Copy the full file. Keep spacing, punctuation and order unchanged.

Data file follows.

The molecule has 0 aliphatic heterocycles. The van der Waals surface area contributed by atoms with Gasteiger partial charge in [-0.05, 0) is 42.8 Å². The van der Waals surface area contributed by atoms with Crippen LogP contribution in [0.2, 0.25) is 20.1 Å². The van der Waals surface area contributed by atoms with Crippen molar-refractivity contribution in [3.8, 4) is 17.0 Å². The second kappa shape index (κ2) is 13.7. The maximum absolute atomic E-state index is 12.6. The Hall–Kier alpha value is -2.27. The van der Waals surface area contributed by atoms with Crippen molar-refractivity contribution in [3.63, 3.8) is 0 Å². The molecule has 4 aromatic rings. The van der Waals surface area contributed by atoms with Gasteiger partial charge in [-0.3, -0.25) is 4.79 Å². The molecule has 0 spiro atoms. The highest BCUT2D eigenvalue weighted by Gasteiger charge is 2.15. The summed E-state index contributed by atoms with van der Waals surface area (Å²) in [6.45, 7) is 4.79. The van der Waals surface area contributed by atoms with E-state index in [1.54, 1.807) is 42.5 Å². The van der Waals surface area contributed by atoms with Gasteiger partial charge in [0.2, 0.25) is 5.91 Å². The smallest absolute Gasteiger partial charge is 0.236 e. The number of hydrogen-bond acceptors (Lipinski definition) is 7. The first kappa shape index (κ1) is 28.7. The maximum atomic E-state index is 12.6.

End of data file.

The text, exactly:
The molecule has 0 aliphatic heterocycles. The van der Waals surface area contributed by atoms with Gasteiger partial charge in [-0.05, 0) is 42.8 Å². The van der Waals surface area contributed by atoms with Crippen LogP contribution in [0.2, 0.25) is 20.1 Å². The van der Waals surface area contributed by atoms with Crippen molar-refractivity contribution in [3.8, 4) is 17.0 Å². The second kappa shape index (κ2) is 13.7. The maximum absolute atomic E-state index is 12.6. The Hall–Kier alpha value is -2.27. The van der Waals surface area contributed by atoms with Crippen molar-refractivity contribution in [3.63, 3.8) is 0 Å². The molecule has 4 aromatic rings. The van der Waals surface area contributed by atoms with Gasteiger partial charge in [-0.3, -0.25) is 4.79 Å². The molecule has 0 spiro atoms. The highest BCUT2D eigenvalue weighted by Gasteiger charge is 2.15. The summed E-state index contributed by atoms with van der Waals surface area (Å²) in [6.45, 7) is 4.79. The van der Waals surface area contributed by atoms with E-state index in [1.54, 1.807) is 42.5 Å². The van der Waals surface area contributed by atoms with Gasteiger partial charge in [0.2, 0.25) is 5.91 Å². The smallest absolute Gasteiger partial charge is 0.236 e. The number of hydrogen-bond acceptors (Lipinski definition) is 7. The first kappa shape index (κ1) is 28.7. The maximum atomic E-state index is 12.6.